Oregon's Opt-Out Results & Future Unfolding Of Psilocybin Service Centers

In the November midterms, many Oregonians decided to vote against the establishment of psychedelic-assisted therapy centers in their localities.

Several cities and counties had expressed their decision to “opt-out” of the Psilocybin Services Act, a possibility included within the 2020 statewide measure. The ballot reflected the rural-urban divide as 27 out of 36 Oregon counties and 115 towns called on their voters to decide whether to allow the therapeutic centers to function in their territories.

Psychedelic Alpha’s tracker shows opt-outs passed in almost two-thirds of the state, yet the cities with the largest populations opted in. including Portland and most of the Willamette Valley.

Only two towns -Phoenix and Wheeler and-Deschutes and Jackson counties voted to ban the measure whereas in 25 counties opt-out won. Four counties -Clackamas, Clatsop, Curry and Tillamook- switched from being in favor of Measure 109 to being against it. 

This translates to unincorporated areas within those counties where psilocybin centers and manufacturing will remain illegal. Noticeably, 17 of the total 137 opt outs will only last two years, and the remaining prohibitions can be terminated if voters decide so. 

Nine counties did not include opt-outs in their ballots and therefore automatically registered into the program: Benton, Columbia, Lincoln, Lane, Hood River, Multnomah, Wasco, Yamhill and Washington. 

Specifically in Jackson County, several municipalities approved local bans or moratoriums, so prospective businesses must ensure that there is no municipal restriction even if allowed at the county level.

Executive director of the Healing Advocacy Fund Sam Chapman said that results in Jackson and Deschutes counties showed how local advocates worked to inform residents about the psilocybin centers and the specific treatment to be provided.

“We really believe that as psilocybin therapy gets implemented in Oregon communities in 2023 and beyond, voters will continue to learn about how it can help address our state’s mental health crisis. And over time, access will only continue to expand,” said Chapman.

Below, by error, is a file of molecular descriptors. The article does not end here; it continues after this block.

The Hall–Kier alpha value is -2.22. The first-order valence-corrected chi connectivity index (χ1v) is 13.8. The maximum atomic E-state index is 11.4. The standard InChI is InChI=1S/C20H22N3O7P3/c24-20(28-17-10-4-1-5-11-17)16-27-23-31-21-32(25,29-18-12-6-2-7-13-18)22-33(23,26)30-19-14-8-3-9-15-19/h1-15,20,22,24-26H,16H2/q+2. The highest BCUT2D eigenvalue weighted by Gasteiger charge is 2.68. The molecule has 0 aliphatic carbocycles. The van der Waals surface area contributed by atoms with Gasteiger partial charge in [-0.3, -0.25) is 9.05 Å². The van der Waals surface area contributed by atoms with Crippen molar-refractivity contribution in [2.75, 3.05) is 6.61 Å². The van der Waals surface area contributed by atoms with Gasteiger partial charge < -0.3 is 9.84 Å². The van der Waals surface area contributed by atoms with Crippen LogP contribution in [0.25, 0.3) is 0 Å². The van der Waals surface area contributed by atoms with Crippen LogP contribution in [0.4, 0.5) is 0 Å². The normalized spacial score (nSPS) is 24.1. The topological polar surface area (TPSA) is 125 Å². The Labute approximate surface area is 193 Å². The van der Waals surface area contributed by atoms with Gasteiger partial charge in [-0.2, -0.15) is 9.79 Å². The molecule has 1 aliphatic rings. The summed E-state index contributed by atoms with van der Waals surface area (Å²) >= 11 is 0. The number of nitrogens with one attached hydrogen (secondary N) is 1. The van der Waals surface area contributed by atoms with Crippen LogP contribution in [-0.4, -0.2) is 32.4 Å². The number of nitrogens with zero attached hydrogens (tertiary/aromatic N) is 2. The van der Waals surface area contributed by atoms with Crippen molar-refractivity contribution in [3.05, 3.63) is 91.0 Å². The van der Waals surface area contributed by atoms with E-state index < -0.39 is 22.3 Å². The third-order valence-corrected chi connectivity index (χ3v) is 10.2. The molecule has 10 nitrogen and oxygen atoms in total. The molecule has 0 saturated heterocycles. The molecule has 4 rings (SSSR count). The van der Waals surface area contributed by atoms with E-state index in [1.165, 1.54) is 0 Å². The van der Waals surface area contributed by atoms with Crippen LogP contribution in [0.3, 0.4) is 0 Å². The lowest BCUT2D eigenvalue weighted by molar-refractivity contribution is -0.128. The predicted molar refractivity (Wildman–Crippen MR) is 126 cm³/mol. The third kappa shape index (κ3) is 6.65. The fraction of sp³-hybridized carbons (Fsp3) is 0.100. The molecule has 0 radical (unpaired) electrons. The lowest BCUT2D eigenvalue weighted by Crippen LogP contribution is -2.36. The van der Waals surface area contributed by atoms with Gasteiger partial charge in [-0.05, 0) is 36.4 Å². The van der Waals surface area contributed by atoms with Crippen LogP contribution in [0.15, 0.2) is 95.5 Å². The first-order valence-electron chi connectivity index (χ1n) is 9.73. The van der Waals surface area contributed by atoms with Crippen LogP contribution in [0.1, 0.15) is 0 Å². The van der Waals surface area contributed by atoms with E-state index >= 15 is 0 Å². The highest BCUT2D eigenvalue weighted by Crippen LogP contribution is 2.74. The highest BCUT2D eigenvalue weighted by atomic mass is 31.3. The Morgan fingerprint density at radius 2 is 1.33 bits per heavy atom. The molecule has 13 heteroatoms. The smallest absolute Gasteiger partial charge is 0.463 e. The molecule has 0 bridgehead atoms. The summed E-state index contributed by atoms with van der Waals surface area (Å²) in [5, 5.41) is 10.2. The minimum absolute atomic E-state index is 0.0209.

Upcoming Regulations

Local governments are still assessing time, place and manner (TPM) regulations, and will most likely not promulgate specific land use and zoning for psilocybin centers before the Oregon Health Authority (OHA) presents its set of rules by the end of 2022.

Nonetheless, these businesses must present a local Land Use Compatibility Statement (LUCS) in order to get their license from the OHA. So it is yet to be seen how localities will regulate in the period spanning between the start of the license applications in Jan. 2023, and the wrap-up of local TPM rules.

There is a chance for the public to participate in the OHA’s ruling process, through the last of three public hearing sessions on Nov. 21.

The proposed rules include issues such as equitable access, the cost of becoming a licensed service provider, the use of personal data, and if staying in the centers for long periods of time will be necessary when microdosing psilocybin.

Importantly, these rules will determine the next two years of psilocybin services in Oregon, which will also be available for non-residents. Yet the implications extend beyond the state, as other governments might follow suit.

More On Measure 109 & Experts Comments

Oregon’s Measure 109 -aka Psilocybin Services Act- allows adults 21 and over to take psilocybin at licensed centers guided by a trained facilitator, without the need for a physician’s diagnosis.

Yet the bill that decriminalizes possession of personal amounts of psychedelics is actually Measure 110, also approved in 2020. Neither of the two measures expressly decriminalizes gifting and home cultivation of magic mushrooms.

Under Measure 109, the OHA will grant licenses to facilities providing access to psilocybin products and sessions with trained facilitators which differ from FDA-regulated psilocybin-assisted psychotherapy, as Oregon legalized “supported adult use.” That is, the bill follows a “non-medical model.” 

Jon Dennis is an attorney, executive director of training program Vital Oregon, and member of the Chacruna council for the protection of sacred plants advocating for greater community access in Measure 109. 

Under the current ruling, facilitators can only regulate a decreasing number of clients as psilocybin doses go higher: two clients taking 35 milligrams or more require one facilitator, while 25 clients taking five or less milligrams of psilocybin can be monitored by a sole facilitator.

The “one-size-fits-all” program, as Dennis called it, would in his view equate tourist resorts with religious communities, providing no flexibility for these groups to select a facilitation ratio that responds to the needs of the group, while also driving up costs without forcibly ensuring more safety. 

Photo by Tingey Injury Law Firm on Unsplash.

Posted In: CannabisNewsPsychedelicsLegalMarketsOregon Health AuthorityOregon Psilocybin Services ActPsychedelic-Assisted Therapies


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